Which is better for faster muscle growth? – Slower reps or Faster reps? Read on to learn everything you should know about repetition speed viz-a-viz faster muscle growth!
How fast should you perform each repetition? Some people tend to perform their reps at a faster pace, while others do them in a slow and controlled manner. There has always been a controversy – which method works better for muscle growth.
Slower Reps And Muscle Growth!
Performing reps with a slower tempo offers a greater time under tension. Thus your targeted muscle remains under strain for much longer time during a set.
And because a longer time under tension has been shown to be closely related with an increased metabolic response, slower reps theoretically should lead to greater muscle growth.
Faster Reps And Muscle Growth
On the other hand, performing reps at a faster tempo enables you to complete more number of reps and/or use a heavier weight as compared to that doing with slower tempo.
So some people say, it amounts to a choice between “time under tension” versus “the amount of reps/weight used”.
If you ask experts, they will explain that the eccentric (negative phase – for example lowering of weight in case of dumbbell curls), is every thing when you are aiming for building muscle mass (hypertrophy) and the concentric, or lifting phase (positive phase), is everything when your aim is to gain strength.
You probably have observed in your gym that many of the trainers who perform reps with explosivity (at faster speed) mostly gain strength, but don’t look as muscular as many of the guys, who workout with varying speeds.
It has been shown that reps speed definitely is associated with key factors affecting muscle mass building (hypertrophy) and strength enhancement; and other related things such as time under tension, muscle activation, hormonal & metabolic responses.
How Much Does Reps Speed Impact Muscles Growth (Hypertrophy & Strength?)
Scientists in Sao Paulo, Brazil, have found “Reps at slow speed” can help you gain muscle mass up to three times faster than ” Reps at fast speed”.
Better Approach For Faster Muscle Mass Gain – Slower Reps!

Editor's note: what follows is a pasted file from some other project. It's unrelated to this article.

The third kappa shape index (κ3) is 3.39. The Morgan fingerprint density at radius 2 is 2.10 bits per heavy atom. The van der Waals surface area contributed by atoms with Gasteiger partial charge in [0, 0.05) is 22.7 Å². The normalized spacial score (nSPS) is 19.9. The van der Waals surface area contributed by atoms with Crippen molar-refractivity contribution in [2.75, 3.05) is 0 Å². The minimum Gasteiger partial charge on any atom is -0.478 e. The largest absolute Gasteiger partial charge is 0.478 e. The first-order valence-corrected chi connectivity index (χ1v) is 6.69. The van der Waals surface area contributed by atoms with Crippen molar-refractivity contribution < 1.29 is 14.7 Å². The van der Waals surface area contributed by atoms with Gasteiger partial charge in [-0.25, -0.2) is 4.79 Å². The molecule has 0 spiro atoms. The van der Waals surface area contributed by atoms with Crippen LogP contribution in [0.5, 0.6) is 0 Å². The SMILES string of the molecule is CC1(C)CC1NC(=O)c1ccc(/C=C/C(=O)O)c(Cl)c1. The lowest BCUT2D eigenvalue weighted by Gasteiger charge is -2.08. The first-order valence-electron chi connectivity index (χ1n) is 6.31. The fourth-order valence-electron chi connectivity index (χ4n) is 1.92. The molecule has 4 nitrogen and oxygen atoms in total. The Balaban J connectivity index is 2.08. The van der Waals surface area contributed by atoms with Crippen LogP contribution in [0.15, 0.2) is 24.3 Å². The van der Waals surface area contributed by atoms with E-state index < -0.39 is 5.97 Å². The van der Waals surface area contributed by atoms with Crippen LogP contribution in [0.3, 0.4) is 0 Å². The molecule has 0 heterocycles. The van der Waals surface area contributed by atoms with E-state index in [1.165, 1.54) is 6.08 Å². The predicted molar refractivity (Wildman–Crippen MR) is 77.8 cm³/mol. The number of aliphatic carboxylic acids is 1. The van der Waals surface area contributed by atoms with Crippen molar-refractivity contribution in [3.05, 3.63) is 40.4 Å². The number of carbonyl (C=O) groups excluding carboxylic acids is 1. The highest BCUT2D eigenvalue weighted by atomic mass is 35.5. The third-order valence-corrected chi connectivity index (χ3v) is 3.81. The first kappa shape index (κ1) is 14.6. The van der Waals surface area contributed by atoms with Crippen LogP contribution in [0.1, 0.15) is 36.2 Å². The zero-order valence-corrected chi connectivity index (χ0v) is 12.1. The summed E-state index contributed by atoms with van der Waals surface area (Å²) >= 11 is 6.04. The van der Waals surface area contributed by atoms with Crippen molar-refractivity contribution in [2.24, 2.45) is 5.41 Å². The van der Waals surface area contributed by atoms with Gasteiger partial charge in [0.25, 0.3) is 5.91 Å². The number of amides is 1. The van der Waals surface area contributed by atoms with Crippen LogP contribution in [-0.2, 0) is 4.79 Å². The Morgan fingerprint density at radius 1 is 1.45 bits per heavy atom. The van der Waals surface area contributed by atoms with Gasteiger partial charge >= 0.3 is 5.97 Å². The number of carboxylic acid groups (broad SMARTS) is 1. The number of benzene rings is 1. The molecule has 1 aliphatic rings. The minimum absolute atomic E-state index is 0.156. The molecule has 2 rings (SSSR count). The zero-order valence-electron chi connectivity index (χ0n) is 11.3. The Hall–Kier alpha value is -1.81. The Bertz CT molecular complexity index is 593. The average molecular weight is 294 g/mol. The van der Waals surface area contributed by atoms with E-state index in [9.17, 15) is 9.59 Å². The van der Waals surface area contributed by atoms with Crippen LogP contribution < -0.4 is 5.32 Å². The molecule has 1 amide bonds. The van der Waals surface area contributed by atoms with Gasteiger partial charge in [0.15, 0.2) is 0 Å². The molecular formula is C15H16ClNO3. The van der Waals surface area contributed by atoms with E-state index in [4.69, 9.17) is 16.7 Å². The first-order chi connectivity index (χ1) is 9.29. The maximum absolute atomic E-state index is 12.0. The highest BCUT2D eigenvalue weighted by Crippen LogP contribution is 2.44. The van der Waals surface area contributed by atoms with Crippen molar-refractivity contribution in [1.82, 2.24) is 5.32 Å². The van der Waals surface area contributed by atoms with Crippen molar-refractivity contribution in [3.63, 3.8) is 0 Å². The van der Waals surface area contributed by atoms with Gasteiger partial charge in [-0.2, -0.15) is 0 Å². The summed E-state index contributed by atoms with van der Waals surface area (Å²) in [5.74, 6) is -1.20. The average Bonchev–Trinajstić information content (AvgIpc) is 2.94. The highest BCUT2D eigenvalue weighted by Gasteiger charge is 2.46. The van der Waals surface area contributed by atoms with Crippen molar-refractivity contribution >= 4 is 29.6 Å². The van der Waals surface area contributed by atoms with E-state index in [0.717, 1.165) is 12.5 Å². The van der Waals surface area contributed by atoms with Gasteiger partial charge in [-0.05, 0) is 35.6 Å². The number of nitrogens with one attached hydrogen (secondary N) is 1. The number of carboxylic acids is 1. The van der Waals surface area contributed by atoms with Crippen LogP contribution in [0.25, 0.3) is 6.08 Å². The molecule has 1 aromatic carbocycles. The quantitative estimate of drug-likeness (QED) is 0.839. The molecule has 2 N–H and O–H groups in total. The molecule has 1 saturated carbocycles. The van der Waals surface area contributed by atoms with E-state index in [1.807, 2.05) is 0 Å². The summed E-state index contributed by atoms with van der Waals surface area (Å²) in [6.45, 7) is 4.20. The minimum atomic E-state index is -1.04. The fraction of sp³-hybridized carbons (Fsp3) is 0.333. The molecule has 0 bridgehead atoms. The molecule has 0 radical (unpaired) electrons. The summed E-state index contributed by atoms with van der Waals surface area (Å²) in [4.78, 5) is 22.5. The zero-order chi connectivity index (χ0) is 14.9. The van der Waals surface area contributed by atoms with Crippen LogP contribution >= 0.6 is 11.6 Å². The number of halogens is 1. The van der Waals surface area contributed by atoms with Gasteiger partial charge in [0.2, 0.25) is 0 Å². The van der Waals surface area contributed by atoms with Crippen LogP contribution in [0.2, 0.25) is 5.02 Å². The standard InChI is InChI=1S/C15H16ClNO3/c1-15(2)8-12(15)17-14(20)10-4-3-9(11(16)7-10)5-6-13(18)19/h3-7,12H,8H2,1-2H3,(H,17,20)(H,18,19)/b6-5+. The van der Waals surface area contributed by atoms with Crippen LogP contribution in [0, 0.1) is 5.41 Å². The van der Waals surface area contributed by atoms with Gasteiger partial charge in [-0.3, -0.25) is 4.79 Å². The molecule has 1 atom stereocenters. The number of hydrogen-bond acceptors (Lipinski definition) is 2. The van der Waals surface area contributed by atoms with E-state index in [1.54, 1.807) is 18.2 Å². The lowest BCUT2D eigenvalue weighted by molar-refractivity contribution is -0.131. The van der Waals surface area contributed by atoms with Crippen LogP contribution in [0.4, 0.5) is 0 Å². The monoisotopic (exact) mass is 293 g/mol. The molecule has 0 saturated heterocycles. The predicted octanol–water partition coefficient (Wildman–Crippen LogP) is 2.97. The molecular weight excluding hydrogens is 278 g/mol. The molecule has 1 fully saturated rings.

For many exercises, the people tend to follow standard reps approach – 1 second up and 1 second down. And they continue doing standard reps for months and even years, without any variation.
Here is a secret! The most experts claim that by making some specific phases intensely slow, you can compel your muscles work harder. For example, while doing bench press, raise the bar or dumbbells (positive phase) explosively (1-2 seconds) and then take 3-4 seconds to lower it (negative phase). That’s the best Rep Tempo training!
Strategic Reps Training (Tempo Training): This involves slowing of a specific phase of an exercise. This will enable you to focus on the muscle that you intend to target. According to European Journal of Applied Physiology study, it was established that concentrating on the specific muscle group engaged while doing resistance training could actually enhance those muscles’ activity.
Tempo training helps you feel and focus on the muscles being worked on all through the full range of motion during each movement. In addition, it also enables you to put the muscles under more tension even without using heavier weights.
Exceptions: Some Moves Aren’t Meant To Be Slow
Tempo training (Strategically Slower Reps) may be an effective approach for achieving better training results, but there are a few exceptions. Avoid using it for these particular movements.
(i) Highly Technical Lifts: If an exercise involves lifting weight off the floor (for example heavy deadlift), slowing down a phase is prone to injury.
(ii) Moves That Have Hurt You In The Past: Spending more time in a potentially risky position increases your risk of injury.
(iii) Explosive Moves: For example jumps and throws, as they require speed.
The Take Away!
Not that we know, controlling the negative phase (eccentric portion of the movement) can lead to greater muscle gains while reducing the chances of injury than simply allowing gravity do the work for you. Thus, the best approach is:
(i) Concentric Portion: During positive phase, that is concentric portion of the rep, use a speed that’s on the faster side but still makes you feel your muscle being under tension during the movement. The actual speed will depend on what you feel is best for you; It may be one second or two seconds.
(ii) Eccentric Portion: During negative phase, that is eccentric portion of the rep, use a speed that’s on the slower side so that you are able to actively control the weight against gravity rather than simply dropping the weight. As a thumb rule aim for a negative phase time duration of at least twice the positive phase. For example if you are performing concentric part of an exercise in 1 second ( or 2 seconds) , take 2 seconds (or 4 seconds) to do eccentric part
Useful Related Post: High Reps vs. Low Reps
This approach will help you derive the most out of your workout.